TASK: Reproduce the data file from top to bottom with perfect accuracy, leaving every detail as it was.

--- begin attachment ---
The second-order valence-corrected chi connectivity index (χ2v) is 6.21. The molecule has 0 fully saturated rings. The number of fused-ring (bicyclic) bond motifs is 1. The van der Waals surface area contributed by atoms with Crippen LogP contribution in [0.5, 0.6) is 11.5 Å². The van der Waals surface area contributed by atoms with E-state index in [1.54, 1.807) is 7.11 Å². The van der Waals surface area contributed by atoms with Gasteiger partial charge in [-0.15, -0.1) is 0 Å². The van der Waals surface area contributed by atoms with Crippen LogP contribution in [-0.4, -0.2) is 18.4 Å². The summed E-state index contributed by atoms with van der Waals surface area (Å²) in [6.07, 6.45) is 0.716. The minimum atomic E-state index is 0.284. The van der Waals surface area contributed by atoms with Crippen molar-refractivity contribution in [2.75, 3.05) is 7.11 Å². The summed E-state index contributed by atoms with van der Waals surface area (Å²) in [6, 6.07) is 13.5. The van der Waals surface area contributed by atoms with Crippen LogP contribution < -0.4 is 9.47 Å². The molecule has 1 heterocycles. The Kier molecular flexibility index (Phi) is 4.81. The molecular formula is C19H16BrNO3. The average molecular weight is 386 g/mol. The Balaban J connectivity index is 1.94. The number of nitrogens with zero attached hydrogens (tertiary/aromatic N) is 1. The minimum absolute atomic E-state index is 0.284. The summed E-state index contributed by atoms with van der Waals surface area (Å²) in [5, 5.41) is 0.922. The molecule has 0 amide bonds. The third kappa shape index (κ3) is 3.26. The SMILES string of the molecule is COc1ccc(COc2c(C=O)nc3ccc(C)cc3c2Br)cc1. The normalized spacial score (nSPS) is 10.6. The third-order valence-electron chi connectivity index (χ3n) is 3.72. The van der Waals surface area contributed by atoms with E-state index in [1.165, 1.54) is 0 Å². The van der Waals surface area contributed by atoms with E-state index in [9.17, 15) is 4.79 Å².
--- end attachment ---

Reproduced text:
The second-order valence-corrected chi connectivity index (χ2v) is 6.21. The molecule has 0 fully saturated rings. The number of fused-ring (bicyclic) bond motifs is 1. The van der Waals surface area contributed by atoms with Crippen LogP contribution in [0.5, 0.6) is 11.5 Å². The van der Waals surface area contributed by atoms with E-state index in [1.54, 1.807) is 7.11 Å². The van der Waals surface area contributed by atoms with Gasteiger partial charge in [-0.15, -0.1) is 0 Å². The van der Waals surface area contributed by atoms with Crippen LogP contribution in [-0.4, -0.2) is 18.4 Å². The summed E-state index contributed by atoms with van der Waals surface area (Å²) in [6.07, 6.45) is 0.716. The minimum atomic E-state index is 0.284. The van der Waals surface area contributed by atoms with Crippen molar-refractivity contribution in [2.75, 3.05) is 7.11 Å². The summed E-state index contributed by atoms with van der Waals surface area (Å²) in [6, 6.07) is 13.5. The van der Waals surface area contributed by atoms with Crippen LogP contribution < -0.4 is 9.47 Å². The molecule has 1 heterocycles. The Kier molecular flexibility index (Phi) is 4.81. The molecular formula is C19H16BrNO3. The average molecular weight is 386 g/mol. The Balaban J connectivity index is 1.94. The number of nitrogens with zero attached hydrogens (tertiary/aromatic N) is 1. The minimum absolute atomic E-state index is 0.284. The summed E-state index contributed by atoms with van der Waals surface area (Å²) in [5, 5.41) is 0.922. The molecule has 0 amide bonds. The third kappa shape index (κ3) is 3.26. The SMILES string of the molecule is COc1ccc(COc2c(C=O)nc3ccc(C)cc3c2Br)cc1. The normalized spacial score (nSPS) is 10.6. The third-order valence-electron chi connectivity index (χ3n) is 3.72. The van der Waals surface area contributed by atoms with E-state index in [1.165, 1.54) is 0 Å². The van der Waals surface area contributed by atoms with E-state index in [9.17, 15) is 4.79 Å².